The US economy is the world’s largest. Its GDP was approximated at $ 13. 8 trillion in the year 2007. It has a very high level of GDP per capita approximated at $46,000 in 2007. The economy has kept a stable overall GDP growth rate. This has been accompanied by low unemployment, high capital investment and research. This has mainly been funded by national and foreign investors. However, the US has faced one of the worst financial crises in its history. There was a sudden decrease in availability of credit and a proportional increase in the cost of the credit.
This has come to be commonly referred to as the credit crunch. The Cause In March 2007, economics analysts warned of a credit crunch in the US financial markets. Later in August, there was a general conclusion that the crunch had taken effect in the business sector. However, the consumers were still spared. A survey in September 2007 gave evidence that households had also stated to feel the crunch. One-third of mortgage loans were unable to close due to investors’ inability to purchase these loans (Rabel, 2002). This credit crunch had been in looming.
The government introduced measures and loose monetary policies caused a housing boom beginning in the year 2000. This was not sustainable. This was done through manipulating interest rates. When the rates were lowered to less than the normal market rate, borrowing money became cheap. Long-term projects that demanded a lot of capital that could be unprofitable suddenly turned to profitability. There was increased money supply and this is the root cause of the boom. It resulted in mal-investment and allocation of resources in low demand sectors.
This was shown by overbuilding real estate. On this realization, the builders resorted to drastic measures such having the prices lowered to make a quick return on their investment. This returned the economy back to balance, to a state of equality between demand and supply. This adjustment created a situation where affordable housing could be found without seeking mortgage products. This really hurt the real estate industry players. The government tries to keep the prices artificially high. The Government Action To solve this problem, the government took several measures.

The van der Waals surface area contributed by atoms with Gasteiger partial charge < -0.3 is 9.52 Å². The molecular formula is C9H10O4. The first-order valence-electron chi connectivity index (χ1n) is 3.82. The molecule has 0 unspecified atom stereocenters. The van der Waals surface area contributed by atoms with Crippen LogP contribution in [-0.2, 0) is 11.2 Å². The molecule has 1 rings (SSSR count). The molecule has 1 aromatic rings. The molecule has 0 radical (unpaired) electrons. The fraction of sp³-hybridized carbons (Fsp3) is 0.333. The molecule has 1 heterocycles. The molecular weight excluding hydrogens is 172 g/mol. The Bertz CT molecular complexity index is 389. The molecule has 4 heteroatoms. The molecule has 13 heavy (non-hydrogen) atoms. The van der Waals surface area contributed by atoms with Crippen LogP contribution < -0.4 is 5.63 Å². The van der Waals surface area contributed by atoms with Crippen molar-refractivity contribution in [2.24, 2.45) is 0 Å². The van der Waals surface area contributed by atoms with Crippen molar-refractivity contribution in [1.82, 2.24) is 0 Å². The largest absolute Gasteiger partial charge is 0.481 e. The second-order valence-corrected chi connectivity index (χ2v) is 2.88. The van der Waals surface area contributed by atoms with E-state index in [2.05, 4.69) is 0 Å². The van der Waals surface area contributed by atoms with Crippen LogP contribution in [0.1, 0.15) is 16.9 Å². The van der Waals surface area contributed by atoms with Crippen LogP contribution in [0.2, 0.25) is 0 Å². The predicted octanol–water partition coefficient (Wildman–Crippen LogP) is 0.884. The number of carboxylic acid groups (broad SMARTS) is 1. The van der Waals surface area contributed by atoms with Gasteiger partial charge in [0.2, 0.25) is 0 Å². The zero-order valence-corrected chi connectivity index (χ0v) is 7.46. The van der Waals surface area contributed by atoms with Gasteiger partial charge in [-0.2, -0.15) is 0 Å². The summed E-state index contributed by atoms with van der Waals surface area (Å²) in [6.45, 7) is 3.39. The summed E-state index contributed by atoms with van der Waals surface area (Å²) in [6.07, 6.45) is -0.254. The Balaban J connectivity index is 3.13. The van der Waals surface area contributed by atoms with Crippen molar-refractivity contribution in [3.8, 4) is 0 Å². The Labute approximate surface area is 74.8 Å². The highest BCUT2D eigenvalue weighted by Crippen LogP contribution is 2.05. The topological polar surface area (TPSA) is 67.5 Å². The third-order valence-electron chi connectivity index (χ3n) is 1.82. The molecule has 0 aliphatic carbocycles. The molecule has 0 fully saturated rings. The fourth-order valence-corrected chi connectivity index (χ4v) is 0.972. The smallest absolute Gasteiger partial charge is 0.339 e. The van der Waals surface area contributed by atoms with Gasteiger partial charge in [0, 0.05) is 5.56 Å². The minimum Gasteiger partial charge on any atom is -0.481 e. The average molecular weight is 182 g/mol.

Among them was a bailout of some of the concerned corporations that were considered too big and too essential to collapse. The government bailed out Fannie and Freddie and purchased AIG and the $700 billion scheme. The aim was to prevent liquidating of bad debts. Why it cannot work It is excessive government meddling in the private sector business that caused this financial crisis in the first place. A government solution is not possible. A bailout is an excessive economic intervention. By bailing out these corporations, the government is not giving markets a chance to adjust prices.
They can only lead to an increase in financial instability. Moreover, this action will end up encouraging a moral harzard. It has set precedence for financial institutions to engage in risky businesses because they are assured of a government bailout. This will lead to financial system instability in the future (Randazzo, 2008). The way forward To solve this crisis and prevent more in the future, government should not meddle in the market. Government intervention distorts the market and then reacts by imposing new regulatory laws that cause more distortions and the cycle continues.
The government must also decrease their expenditures and reduce regulations on banks and other financial institutions that could cause the financial sector to be rigid. Government bailouts, although have good intentions, have diminishing impact. The latest bailout in the United States for instance has in reality had the opposite of what was desired especially on stocks. This has shown that government bailouts are insignificant and unwarranted (Paul, 2008). The private sector also needs to be careful not to invest in very risky ventures that may subject it to a possible bailout.They need to run themselves competently and not rely on governments for security.
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